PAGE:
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Lake Co. judge strikes down Indiana right-to-work

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A Lake County judge struck down Indiana's right-to-work ban on certain union fees in a second legal blow to the contentious law passed in 2012.

Lake Circuit Judge George Paras determined the law violates the state constitution by forcing unions to provide services to workers without payment. He wrote in his July 17 ruling that the law was immediately "null and void". Paras determined that the state interjected itself into a federal requirement that unions represent all workers -- whether they pay union fees or not -- when it established criminal penalties for violating the right-to-work law.

The United Steelworkers, which lobbied unsuccessfully against the law in 2011 and 2012, filed the suit against the state.

Indiana became the 23rd state in the nation to ban unions from charging mandatory fees for representation in February 2012; later that year, Michigan Gov. Rick Snyder rushed through legislation making Michigan the 24th state to ban the fees. Indiana's extensive battle on the issue drew thousands of protesters to the Statehouse between 2011 and 2012.

Attorney General Greg Zoeller said Wednesday he would appeal and seek an immediate stay of the ruling.

"Strong opinions exist on both sides about involuntary union dues, but the Attorney General's Office has a duty to defend the laws the Legislature passes," Zoeller said in a statement Wednesday.

Lake Superior Judge John Sedia judge struck down the law last fall in a separate case, but stayed it from taking effect. That case is now being considered by the Indiana Supreme Court.

The International Union of Operating Engineers Local 150, representing northwest Indiana, filed the suit being considered by the state's high court and praised the decision in the sister lawsuit Wednesday.

"We applaud the decision of the Court and congratulate the Steelworkers on successfully dealing another blow to Indiana's ill-conceived 'right to work' law," IUOE Local 150 president-business manager James M. Sweeney said in a statement Wednesday evening.

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  1. Im very happy for you, getting ready to go down that dirt road myself, and im praying for the same outcome, because it IS sometimes in the childs best interest to have visitation with grandparents. Thanks for sharing, needed to hear some positive posts for once.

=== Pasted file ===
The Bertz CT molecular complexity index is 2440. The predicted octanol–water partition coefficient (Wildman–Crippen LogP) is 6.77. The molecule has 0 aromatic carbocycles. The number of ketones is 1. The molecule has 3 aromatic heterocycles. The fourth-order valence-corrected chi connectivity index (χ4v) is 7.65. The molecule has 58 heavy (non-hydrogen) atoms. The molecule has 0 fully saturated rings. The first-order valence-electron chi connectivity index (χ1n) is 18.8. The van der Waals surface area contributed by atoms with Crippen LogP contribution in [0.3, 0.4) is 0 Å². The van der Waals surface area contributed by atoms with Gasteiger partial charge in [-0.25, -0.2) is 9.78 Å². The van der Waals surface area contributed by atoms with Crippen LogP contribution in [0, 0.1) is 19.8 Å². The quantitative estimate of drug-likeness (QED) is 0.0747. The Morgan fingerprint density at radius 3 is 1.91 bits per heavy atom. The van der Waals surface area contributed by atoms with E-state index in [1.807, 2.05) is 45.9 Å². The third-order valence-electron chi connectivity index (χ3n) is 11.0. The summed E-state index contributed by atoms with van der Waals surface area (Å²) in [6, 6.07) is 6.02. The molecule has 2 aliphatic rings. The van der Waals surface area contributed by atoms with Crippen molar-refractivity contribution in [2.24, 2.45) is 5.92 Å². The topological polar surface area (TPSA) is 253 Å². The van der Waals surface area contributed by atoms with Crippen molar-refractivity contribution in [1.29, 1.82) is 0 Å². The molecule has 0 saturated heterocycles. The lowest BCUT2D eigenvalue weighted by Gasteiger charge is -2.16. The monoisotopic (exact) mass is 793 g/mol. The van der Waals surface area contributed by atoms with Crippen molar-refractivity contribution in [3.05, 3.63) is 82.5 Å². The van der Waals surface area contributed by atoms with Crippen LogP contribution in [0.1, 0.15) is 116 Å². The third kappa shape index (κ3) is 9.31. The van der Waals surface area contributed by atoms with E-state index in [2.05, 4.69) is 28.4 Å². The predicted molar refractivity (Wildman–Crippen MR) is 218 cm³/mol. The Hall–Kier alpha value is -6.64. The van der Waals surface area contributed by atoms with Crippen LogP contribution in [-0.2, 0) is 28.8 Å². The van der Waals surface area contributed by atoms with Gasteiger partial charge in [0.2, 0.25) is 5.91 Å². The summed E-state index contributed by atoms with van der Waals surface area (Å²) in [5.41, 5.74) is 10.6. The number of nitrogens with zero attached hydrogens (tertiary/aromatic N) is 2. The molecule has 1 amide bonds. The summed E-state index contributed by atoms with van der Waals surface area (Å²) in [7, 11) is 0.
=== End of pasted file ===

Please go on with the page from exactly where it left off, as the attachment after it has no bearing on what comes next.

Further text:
2. Been there 4 months with 1 paycheck what can i do

  3. our hoa has not communicated any thing that takes place in their "executive meetings" not executive session. They make decisions in these meetings, do not have an agenda, do not notify association memebers and do not keep general meetings minutes. They do not communicate info of any kind to the member, except annual meeting, nobody attends or votes because they think the board is self serving. They keep a deposit fee from club house rental for inspection after someone uses it, there is no inspection I know becausee I rented it, they did not disclose to members that board memebers would be keeping this money, I know it is only 10 dollars but still it is not their money, they hire from within the board for paid positions, no advertising and no request for bids from anyone else, I atteended last annual meeting, went into executive session to elect officers in that session the president brought up the motion to give the secretary a raise of course they all agreed they hired her in, then the minutes stated that a diffeerent board member motioned to give this raise. This board is very clickish and has done things anyway they pleased for over 5 years, what recourse to members have to make changes in the boards conduct

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  5. For the record no one could answer the equal protection / substantive due process challenge I issued in the first post below. The lawless and accountable only to power bureaucrats never did either. All who interface with the Indiana law examiners or JLAP be warned.

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